Three Hungarian neuroscientists awarded the ? 1 million BRAIN PRIZE 2011 for their brilliant analysis of brain circuits involved in memory
Copenhagen, Denmark 4th March, 2011: The Grete Lundbeck European Brain Research Foundation announced today that The Brain Prize 2011 is jointly awarded to three Hungarian scientists, Péter Somogyi, Tamás Freund and György Buzsáki, ‘for their wide-ranging, technically and conceptually brilliant research on the functional organization of neuronal circuits in the cerebral cortex, especially in the hippocampus, a region that is crucial for certain forms of memory’. The three scientists are all native Hungarians, who from their current locations in Europe and the USA share an interest in the way in which circuits of nerve cells process information in the brain.
Although the work of these three Hungarian researchers has been aimed at fundamental understanding of brain function, it is illuminating the causes and symptoms of a variety of clinical conditions, from epilepsy and Parkinson’s disease to anxiety and dementia. It has set the gold standard for correlating structure and function, from molecules to behaviour.
Professor Colin Blakemore, Oxford University, Chairman of the Selection Committee said:
In order to know how the brain processes information we need a complete description of the structure of nerve cells and the dynamic characteristics of the connections between them. The work of Péter Somogyi, Tamás Freund and György Buzsáki has provided much of this essential knowledge for the cerebral cortex. Without such painstaking research there will never be full understanding of the brain.”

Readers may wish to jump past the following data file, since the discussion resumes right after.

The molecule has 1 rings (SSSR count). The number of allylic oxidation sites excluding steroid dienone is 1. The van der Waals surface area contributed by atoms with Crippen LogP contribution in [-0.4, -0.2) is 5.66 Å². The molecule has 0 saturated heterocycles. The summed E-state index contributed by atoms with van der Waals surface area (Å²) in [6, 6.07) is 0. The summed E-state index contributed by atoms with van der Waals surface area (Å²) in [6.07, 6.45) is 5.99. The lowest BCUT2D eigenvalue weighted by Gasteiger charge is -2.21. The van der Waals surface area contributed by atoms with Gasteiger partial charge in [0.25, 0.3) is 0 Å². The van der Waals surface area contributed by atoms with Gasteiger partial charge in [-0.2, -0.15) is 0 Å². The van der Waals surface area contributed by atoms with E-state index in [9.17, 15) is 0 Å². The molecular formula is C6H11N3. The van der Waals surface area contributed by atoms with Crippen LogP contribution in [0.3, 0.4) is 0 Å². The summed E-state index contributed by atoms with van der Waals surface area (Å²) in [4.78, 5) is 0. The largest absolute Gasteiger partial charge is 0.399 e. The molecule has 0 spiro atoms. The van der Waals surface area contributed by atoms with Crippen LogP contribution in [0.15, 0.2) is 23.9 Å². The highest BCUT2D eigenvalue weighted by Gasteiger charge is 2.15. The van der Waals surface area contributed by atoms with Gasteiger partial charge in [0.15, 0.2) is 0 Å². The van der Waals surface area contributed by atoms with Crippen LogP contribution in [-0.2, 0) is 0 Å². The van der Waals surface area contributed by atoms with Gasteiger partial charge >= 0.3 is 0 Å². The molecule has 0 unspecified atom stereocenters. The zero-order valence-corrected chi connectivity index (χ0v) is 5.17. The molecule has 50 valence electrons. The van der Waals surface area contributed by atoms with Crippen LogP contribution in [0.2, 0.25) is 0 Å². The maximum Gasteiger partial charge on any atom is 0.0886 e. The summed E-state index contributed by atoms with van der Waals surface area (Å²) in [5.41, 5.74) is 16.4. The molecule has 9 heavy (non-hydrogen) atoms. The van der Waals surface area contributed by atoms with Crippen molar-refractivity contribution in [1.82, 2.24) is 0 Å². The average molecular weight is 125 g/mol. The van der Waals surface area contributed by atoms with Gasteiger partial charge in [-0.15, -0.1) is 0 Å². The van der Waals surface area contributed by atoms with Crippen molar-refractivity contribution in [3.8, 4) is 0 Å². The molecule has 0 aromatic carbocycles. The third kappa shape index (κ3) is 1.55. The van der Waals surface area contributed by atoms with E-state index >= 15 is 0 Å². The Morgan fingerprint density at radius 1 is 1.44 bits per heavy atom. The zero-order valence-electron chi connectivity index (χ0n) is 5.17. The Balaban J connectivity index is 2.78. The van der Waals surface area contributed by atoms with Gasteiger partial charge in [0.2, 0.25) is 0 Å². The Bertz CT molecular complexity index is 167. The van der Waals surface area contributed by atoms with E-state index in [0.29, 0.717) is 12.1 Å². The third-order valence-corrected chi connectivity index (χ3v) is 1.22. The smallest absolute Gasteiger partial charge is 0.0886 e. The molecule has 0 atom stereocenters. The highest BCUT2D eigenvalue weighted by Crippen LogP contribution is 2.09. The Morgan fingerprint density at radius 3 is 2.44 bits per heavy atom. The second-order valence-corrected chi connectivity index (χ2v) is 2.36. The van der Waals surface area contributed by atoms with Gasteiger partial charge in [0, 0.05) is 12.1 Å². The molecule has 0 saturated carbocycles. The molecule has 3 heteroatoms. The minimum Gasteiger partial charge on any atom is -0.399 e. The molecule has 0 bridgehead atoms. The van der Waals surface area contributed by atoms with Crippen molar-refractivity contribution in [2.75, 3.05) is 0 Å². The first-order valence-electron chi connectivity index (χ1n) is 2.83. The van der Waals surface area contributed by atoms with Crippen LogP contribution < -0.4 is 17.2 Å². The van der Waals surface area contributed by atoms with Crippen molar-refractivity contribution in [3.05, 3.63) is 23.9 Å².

Somogyi, Freund and Buzsáki were all born in Hungary, where they studied and initiated their scientific careers. They symbolize the remarkable quality of Hungarian science, which was sustained through periods of challenge and hardship. They have worked together at Budapest, Oxford and Rutgers University, New Jersey, and had great influence on each other reflected in many joint publications. Despite their use of a variety of technical approaches, they have maintained focus on the structure and function of complex circuits of nerve cells.
Information processing in the brain is one of the greatest challenges for modern neuroscience. The hippocampus, located in the medial temporal lobe of the brain, plays an essential role in the formation of memories of location in space and of personal experience. In recent years there has been great progress in demonstrating that the human hippocampus is involved in personal memory formation and in describing the functional properties of nerve cells in the hippocampus in animals. The remarkable contribution of Somogyi, Freund and Buzsáki is essential to understanding how this important region of the brain carries out its role in memory.
The award ceremony will take place 2nd May in Copenhagen, Denmark and Prize Lectures will be given 3rd May, also in Copenhagen.